Jesus said that in the end... and he's not talking to people outside the church. He's saying, in the end, people who are in the church are gonna live so carelessly that by their actions, they will cause other people to stumble. They will offend others, they will scandalize them, they will cause them to take the wrong direction. And you know, I don't wanna get personal about anybody that you and I know, that you've read about in recent days, but it just seems like we've lived through an awful lot of that in recent days, everywhere you look. You know, the Bible says that "Satan goes about like a roaring lion, seeking whom he may devour". And one day I realized what that really means is this. I mean, he's not gonna devour you physically, not gonna eat you up. But the word "devour" there is a reference to Satan's desire to destroy your influence.
Why does Satan go after people in leadership? Because if he takes them down, he takes down their influence and it affects a lot of people; it's a scandal. That's what we call it, isn't it; it's a scandal. Satan loves to scandalize people because when he takes down someone with influence, he not only gets that person, but he gets all the other people over whom he has influence. That's why, as leaders, as preachers, as teachers, we should pray every day that God will protect us from the enemy. I know that many of you pray for me like that, and I'm so very thankful because it means a lot. So, to offend someone in the biblical sense of "scandalize" means to allow the spiritual failure of another person to affect you.
Jesus warned that this trend would grow and increase as we move toward the end; there would be more frequency, more intensity, more of this is gonna happen. And we're watching it. It's happening more. And you say, "Well, no, that's just 'cause we have Internet and we have better communications". I don't think so. I think it's just where we are. And the Bible says that's what's gonna happen: a world of offense. And then Jesus says in the same verse, he said, "A world of betrayal". Now, the word "betrayal" is a common word in the New Testament, used 121 times. It's translated into a lot of English words like deliver, betray, give over. In the context of Matthew 24, it paints the picture of Christians trying to escape persecution or justify themselves by delivering or handing over other Christians to be judged. In other words, you give up your friends so you can be safe. You betray your friend in order to protect yourself.
Once again, the saddest part of Matthew 24:10 is the phrase, "One another". You say, "Why is that so sad"? Well, this is not people outside of the church betraying Christians. No, this is Christians betraying Christians. Christians betraying one another. More accurately, people who claim to be Christians betraying those who really are. Earlier, I listed some infamous examples of betrayal in the Bible, but there's one more that you probably don't know about that's kind of hidden in Paul's writings, but it's pretty insightful, so I'm gonna tell you about it. It's about a guy named Alexander. He was called Alexander the Coppersmith. Many commentators believe we first meet this guy in 1 Timothy 1:20 when he was saying untrue things about God among the churchgoers in Ephesus. Paul removed him from the church along with another heretic named Hymenaeus. Paul delivered them, according to 1 Timothy 1:20, to Satan "that they may learn not to blaspheme".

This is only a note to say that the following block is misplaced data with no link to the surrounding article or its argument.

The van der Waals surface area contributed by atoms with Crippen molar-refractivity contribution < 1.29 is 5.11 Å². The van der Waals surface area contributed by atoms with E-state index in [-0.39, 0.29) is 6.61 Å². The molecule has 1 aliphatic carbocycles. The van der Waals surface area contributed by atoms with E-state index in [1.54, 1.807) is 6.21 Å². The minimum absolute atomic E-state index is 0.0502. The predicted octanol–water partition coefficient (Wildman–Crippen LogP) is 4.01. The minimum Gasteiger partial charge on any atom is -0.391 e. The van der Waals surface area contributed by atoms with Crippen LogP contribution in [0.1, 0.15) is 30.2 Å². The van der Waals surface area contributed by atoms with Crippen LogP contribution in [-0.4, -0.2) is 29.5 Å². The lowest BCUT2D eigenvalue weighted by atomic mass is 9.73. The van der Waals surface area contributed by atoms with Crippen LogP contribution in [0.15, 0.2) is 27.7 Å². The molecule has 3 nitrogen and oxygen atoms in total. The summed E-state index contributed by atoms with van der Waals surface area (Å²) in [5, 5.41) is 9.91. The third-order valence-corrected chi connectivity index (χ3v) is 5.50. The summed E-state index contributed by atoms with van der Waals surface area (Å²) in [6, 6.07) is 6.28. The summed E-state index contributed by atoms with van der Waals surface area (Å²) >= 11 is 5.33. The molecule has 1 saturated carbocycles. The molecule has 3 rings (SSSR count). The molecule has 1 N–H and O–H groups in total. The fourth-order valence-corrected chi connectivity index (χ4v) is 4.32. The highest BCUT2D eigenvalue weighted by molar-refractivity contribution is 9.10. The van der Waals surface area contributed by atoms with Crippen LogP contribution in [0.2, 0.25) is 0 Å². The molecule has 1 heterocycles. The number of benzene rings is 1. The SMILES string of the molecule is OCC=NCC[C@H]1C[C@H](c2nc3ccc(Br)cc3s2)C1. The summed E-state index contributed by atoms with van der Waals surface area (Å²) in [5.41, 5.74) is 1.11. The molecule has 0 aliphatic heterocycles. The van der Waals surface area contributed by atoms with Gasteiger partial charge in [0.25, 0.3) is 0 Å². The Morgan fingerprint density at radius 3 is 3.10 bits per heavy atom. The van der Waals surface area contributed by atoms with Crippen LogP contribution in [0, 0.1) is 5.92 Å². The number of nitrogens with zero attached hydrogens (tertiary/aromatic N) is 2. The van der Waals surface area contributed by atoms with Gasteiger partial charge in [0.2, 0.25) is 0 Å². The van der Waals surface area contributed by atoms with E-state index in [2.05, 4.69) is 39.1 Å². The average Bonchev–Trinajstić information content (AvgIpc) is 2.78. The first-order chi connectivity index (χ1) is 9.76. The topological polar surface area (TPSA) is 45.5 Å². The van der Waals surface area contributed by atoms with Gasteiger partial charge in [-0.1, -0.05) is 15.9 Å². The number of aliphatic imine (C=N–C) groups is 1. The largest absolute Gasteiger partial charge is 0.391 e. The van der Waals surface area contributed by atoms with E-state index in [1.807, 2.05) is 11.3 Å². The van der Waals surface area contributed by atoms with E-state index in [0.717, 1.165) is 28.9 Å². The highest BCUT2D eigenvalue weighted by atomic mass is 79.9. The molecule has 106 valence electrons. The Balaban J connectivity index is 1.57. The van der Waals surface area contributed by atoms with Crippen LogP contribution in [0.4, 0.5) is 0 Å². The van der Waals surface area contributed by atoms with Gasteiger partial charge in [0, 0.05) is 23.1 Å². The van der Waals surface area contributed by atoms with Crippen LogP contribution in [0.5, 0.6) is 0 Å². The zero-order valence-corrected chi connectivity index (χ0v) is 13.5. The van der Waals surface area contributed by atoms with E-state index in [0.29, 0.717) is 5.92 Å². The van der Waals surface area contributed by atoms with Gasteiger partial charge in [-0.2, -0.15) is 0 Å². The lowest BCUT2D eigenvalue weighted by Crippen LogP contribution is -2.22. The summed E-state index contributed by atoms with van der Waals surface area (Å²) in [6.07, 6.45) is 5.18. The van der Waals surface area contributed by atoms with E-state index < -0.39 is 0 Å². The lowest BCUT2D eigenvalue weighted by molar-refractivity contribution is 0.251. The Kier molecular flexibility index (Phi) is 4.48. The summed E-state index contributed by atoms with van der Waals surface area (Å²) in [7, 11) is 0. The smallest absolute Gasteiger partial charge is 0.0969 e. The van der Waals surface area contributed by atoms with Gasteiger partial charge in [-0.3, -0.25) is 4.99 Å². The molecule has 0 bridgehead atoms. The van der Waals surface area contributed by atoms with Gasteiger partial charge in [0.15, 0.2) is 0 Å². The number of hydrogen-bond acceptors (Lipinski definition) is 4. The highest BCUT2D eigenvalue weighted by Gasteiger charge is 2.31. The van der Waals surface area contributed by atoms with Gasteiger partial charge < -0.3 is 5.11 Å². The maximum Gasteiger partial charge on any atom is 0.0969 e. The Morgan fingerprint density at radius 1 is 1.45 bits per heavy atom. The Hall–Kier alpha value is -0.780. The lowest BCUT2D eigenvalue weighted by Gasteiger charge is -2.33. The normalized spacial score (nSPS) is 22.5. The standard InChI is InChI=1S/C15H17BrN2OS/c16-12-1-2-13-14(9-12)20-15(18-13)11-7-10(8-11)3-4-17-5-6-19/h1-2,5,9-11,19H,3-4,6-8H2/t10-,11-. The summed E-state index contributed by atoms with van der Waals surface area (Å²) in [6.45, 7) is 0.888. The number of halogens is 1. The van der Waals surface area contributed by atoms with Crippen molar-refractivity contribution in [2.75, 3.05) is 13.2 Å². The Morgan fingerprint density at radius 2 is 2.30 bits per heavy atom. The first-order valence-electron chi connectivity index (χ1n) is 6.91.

Boy, you don't want to be delivered to Satan, but Paul did that to these two dudes. What happened isn't certain next, but many commentators believe Alexander harbored a deep bitterness toward Paul and at some point, betrayed Paul's whereabouts to the Roman authorities, and this led to Paul's final arrest, perhaps, in Troas, and all this took place during the most dangerous days the church had yet experienced, when Emperor Nero declared Christians as public enemies of the Roman government. If this scenario is correct, Alexander's betrayal led to the imprisonment, the trial, the execution of the greatest evangelist and missionary in Christian history.
In the final chapter known to be written by Paul, which is in 2 Timothy, here's what he said: "Demas has forsaken me, having loved this present world. Only Luke is with me. Get Mark and bring him with you, for he is useful to me for ministry. Bring the cloak that I left with Carpus at Troas when you come, and the books, especially the parchments". Now, watch. "Alexander the coppersmith did me much harm. May the Lord repay him according to his works. You also must beware of him, for he has greatly resisted our words. At my first defense no one stood with me, but all forsook me. May it not be charged against them". Paul never forgot what Alexander did. I don't know what he did. He hurt him deeply. I don't know if he ever got it right or not, but I do know he hurt Paul. He betrayed him.